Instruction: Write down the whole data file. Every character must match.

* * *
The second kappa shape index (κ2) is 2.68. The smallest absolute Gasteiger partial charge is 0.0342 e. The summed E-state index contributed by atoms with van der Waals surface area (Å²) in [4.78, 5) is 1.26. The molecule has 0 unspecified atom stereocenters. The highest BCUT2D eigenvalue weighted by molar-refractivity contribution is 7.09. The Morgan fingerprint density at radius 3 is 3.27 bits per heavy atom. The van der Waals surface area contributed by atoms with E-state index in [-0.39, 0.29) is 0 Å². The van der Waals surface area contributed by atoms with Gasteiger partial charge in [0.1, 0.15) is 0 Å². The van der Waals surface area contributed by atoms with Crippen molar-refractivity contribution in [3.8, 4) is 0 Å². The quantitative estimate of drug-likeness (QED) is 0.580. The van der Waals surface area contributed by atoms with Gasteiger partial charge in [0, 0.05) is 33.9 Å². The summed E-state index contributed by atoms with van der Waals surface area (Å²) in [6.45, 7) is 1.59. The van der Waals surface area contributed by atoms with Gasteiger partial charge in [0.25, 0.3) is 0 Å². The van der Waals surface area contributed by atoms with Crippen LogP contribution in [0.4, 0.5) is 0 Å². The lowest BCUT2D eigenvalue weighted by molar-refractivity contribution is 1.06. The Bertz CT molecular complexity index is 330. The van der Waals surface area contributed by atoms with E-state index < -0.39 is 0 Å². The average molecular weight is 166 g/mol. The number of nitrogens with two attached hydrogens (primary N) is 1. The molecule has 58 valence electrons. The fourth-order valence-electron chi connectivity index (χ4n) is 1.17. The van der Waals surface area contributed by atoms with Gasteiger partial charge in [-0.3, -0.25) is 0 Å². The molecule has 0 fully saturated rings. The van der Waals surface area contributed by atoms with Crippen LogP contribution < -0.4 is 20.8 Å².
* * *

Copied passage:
The second kappa shape index (κ2) is 2.68. The smallest absolute Gasteiger partial charge is 0.0342 e. The summed E-state index contributed by atoms with van der Waals surface area (Å²) in [4.78, 5) is 1.26. The molecule has 0 unspecified atom stereocenters. The highest BCUT2D eigenvalue weighted by molar-refractivity contribution is 7.09. The Morgan fingerprint density at radius 3 is 3.27 bits per heavy atom. The van der Waals surface area contributed by atoms with E-state index in [-0.39, 0.29) is 0 Å². The van der Waals surface area contributed by atoms with Gasteiger partial charge in [0.1, 0.15) is 0 Å². The van der Waals surface area contributed by atoms with Crippen molar-refractivity contribution in [3.8, 4) is 0 Å². The quantitative estimate of drug-likeness (QED) is 0.580. The van der Waals surface area contributed by atoms with Gasteiger partial charge in [0, 0.05) is 33.9 Å². The summed E-state index contributed by atoms with van der Waals surface area (Å²) in [6.45, 7) is 1.59. The van der Waals surface area contributed by atoms with Gasteiger partial charge in [0.25, 0.3) is 0 Å². The van der Waals surface area contributed by atoms with Crippen LogP contribution in [0.4, 0.5) is 0 Å². The lowest BCUT2D eigenvalue weighted by molar-refractivity contribution is 1.06. The Bertz CT molecular complexity index is 330. The van der Waals surface area contributed by atoms with E-state index < -0.39 is 0 Å². The average molecular weight is 166 g/mol. The number of nitrogens with two attached hydrogens (primary N) is 1. The molecule has 58 valence electrons. The fourth-order valence-electron chi connectivity index (χ4n) is 1.17. The van der Waals surface area contributed by atoms with Gasteiger partial charge in [-0.3, -0.25) is 0 Å². The molecule has 0 fully saturated rings. The van der Waals surface area contributed by atoms with Crippen LogP contribution < -0.4 is 20.8 Å².